York couple Nigel and Rachel Poulton met whilst volunteering in a refugee camp in Thailand 38 years ago. They have both always had a desire to help refugees and children and have spent much of their lives to doing just that.
Still, when the Cabinet Office rang them just before Christmas to confirm their email addresses, and they subsequently each received an MBE in the New Year’s Honours for their services to fostering, especially during Covid, it was a total surprise.
Nigel and Rachel have seven children, most of whom are grown up now. They also care for teenage refugees who have had to flee their troubled homelands including Syria, Iran and Sudan.
Having been foster carers for over a decade, it was 5 years ago, horrified by seeing more and more refugees in need, that they approached City of York Council asking them what we, as a city, could do to support and welcome young asylum seekers seeking sanctuary in the UK.
Nigel and Rachel’s home became a Welcome Centre, where young refugees could stay initially, and be supported with their wellbeing, health and education, before a more permanent home could be found for them.
The time spent at our house got longer and longer. There is a constant need for foster carers in York.
Nigel and Rachel get to know the sad details of how these young people have had to leave their families, often witnessing horrendous situations such as family members being killed. They hear stories of the harrowing journeys, where people drowning was commonplace, they have taken to get to UK. Not just leaving physical scars, but psychological ones as well.
Teenagers as young as thirteen are making dangerous sea crossings.Recently two arrived just after midnight, each carrying a small plastic bag containing their only possessions and a few damp, ill fitting clothes.
Along with their heart breaking stories, the young people that join their family often bring a lot of joy.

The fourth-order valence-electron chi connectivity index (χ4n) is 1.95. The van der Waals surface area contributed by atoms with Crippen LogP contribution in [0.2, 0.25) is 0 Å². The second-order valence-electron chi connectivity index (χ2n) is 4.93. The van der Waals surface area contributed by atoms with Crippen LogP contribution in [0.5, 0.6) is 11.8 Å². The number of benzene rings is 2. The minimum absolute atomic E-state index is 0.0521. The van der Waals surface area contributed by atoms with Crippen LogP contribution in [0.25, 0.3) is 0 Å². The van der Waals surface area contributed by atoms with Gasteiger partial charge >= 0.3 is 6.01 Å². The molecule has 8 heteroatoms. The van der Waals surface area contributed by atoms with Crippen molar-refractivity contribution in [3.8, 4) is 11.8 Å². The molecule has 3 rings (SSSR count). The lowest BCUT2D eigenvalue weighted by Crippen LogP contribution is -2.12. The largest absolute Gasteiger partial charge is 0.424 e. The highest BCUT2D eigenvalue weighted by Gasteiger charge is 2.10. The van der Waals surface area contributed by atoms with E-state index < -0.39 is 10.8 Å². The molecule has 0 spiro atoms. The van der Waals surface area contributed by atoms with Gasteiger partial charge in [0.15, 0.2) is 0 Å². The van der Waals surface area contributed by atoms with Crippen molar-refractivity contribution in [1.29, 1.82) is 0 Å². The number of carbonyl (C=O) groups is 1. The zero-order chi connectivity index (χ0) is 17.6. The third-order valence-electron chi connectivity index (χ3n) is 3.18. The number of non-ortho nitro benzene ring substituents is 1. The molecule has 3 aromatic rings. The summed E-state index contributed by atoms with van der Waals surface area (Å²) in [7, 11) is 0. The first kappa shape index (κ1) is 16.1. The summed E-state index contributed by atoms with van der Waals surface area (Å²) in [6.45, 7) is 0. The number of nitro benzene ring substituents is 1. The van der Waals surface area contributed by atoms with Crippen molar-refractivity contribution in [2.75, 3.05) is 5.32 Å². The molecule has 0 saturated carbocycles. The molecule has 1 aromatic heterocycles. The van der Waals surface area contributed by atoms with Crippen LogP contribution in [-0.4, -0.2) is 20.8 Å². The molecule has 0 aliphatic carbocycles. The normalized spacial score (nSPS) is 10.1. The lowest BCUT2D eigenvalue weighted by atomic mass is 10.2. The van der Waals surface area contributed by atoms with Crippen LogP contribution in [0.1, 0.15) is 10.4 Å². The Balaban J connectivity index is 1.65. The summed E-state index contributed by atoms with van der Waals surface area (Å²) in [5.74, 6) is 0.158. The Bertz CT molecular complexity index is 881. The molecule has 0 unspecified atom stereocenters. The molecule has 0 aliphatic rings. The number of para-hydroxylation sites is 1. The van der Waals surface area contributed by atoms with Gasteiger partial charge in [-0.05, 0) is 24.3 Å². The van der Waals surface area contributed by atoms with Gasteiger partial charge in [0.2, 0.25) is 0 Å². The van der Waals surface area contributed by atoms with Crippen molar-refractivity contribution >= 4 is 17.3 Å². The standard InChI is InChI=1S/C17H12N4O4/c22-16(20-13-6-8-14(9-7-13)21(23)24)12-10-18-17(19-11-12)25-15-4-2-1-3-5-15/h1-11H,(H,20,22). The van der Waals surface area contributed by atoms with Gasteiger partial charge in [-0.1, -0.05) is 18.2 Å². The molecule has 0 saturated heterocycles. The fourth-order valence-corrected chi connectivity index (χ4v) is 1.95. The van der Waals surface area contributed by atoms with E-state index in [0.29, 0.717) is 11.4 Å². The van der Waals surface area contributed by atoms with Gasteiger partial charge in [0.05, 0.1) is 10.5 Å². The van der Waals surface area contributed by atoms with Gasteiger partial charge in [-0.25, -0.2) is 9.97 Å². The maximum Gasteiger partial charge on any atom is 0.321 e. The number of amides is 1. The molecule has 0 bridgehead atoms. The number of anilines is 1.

They know they are safe, so as well as tears there is much laughter. It is a fun household. And do you know, they all arrive supporting a premiership football team, and are very knowledgeable about them too. So we watch a lot of football matches with great enthusiasm.
Something they also do together on a daily basis is share a meal. The boys may make suggestions on the food they prepare, help out and although mealtimes are often happy, they can also be painful.
A simple chicken and rice dish reminded one of our boys of his Mum and transported him back to his homeland. It brought a lump to his throat, and ours too.
Most of the boys would love to go back to their homeland eventually. If the situation changes in their country, that is what they would do. In the meantime they all work hard and have ambitions for the future.It’s important to keep hope alive.
The best thing is seeing things improve in their lives, watching them have fun and seeing them achieve at school and college. Fostering has given us so much. There is such a need in York right now, we know it feels like a risk, but we wish more people would give it a try.
Could you be a foster carer in York?
Our city definitely needs more foster carers. There is a high demand for more people to share their homes with children and young people. Foster carers come in all shapes and forms, it isn’t just families or couples, single people who have room to share their space and lives are as much needed.
The Fostering Team welcome new enquirers and are able to give all the information needed.The youth homelessness charity SASH also offer the older age range of local young people and refugees homes to live in with their hosts.
Not sure and want more experience?
For those people who are interested in fostering, but don’t feel they have the skills or confidence to do it straight away, an ideal route to get experience is by becoming a mentor at children’s charity The Island.
Here you get fully trained in supporting and mentoring young people with complex challenges and make a huge difference in their lives.
Nigel just happens to be the Chief Executive Officer of The Island. Supporting young people is in his blood.
We have several foster carers and adopters who’s started life as a mentor at The Island. These outcomes feels really good.
If you would like to consider fostering or adopting, contact the Fostering Team at City of York Council for a chat and to learn all about it.
Nigel and Rachel are also very happy to chat to you to tell you about their experience of it and answer any questions you might have.
The Island currently have many young people in York who need a mentor.
Could you provide the stability to a young disadvantaged York child to build up their confidence and self-esteem? In the first instance, The Island ask for people to be able to offer a regular commitment over a period of a year. Find out all about Mentoring at The Island.